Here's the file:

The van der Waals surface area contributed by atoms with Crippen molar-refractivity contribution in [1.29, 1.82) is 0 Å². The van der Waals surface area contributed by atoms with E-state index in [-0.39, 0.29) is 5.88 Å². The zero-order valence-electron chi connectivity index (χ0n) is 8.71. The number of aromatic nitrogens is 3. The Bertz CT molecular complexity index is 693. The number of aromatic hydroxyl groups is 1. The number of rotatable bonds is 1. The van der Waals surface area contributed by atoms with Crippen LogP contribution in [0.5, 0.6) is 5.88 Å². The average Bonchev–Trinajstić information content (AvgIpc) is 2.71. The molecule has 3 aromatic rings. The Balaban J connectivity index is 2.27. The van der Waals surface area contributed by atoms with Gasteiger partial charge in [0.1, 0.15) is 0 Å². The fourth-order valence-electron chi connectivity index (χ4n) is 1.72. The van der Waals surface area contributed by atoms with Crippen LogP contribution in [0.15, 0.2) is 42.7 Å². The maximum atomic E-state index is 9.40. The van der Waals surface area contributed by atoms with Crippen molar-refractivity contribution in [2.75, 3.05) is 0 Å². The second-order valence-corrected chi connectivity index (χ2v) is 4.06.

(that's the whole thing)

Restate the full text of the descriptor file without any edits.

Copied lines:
The van der Waals surface area contributed by atoms with Crippen molar-refractivity contribution in [1.29, 1.82) is 0 Å². The van der Waals surface area contributed by atoms with E-state index in [-0.39, 0.29) is 5.88 Å². The zero-order valence-electron chi connectivity index (χ0n) is 8.71. The number of aromatic nitrogens is 3. The Bertz CT molecular complexity index is 693. The number of aromatic hydroxyl groups is 1. The number of rotatable bonds is 1. The van der Waals surface area contributed by atoms with Crippen LogP contribution in [0.5, 0.6) is 5.88 Å². The average Bonchev–Trinajstić information content (AvgIpc) is 2.71. The molecule has 3 aromatic rings. The Balaban J connectivity index is 2.27. The van der Waals surface area contributed by atoms with Gasteiger partial charge in [0.1, 0.15) is 0 Å². The fourth-order valence-electron chi connectivity index (χ4n) is 1.72. The van der Waals surface area contributed by atoms with Crippen LogP contribution in [0.15, 0.2) is 42.7 Å². The maximum atomic E-state index is 9.40. The van der Waals surface area contributed by atoms with Crippen molar-refractivity contribution in [2.75, 3.05) is 0 Å². The second-order valence-corrected chi connectivity index (χ2v) is 4.06.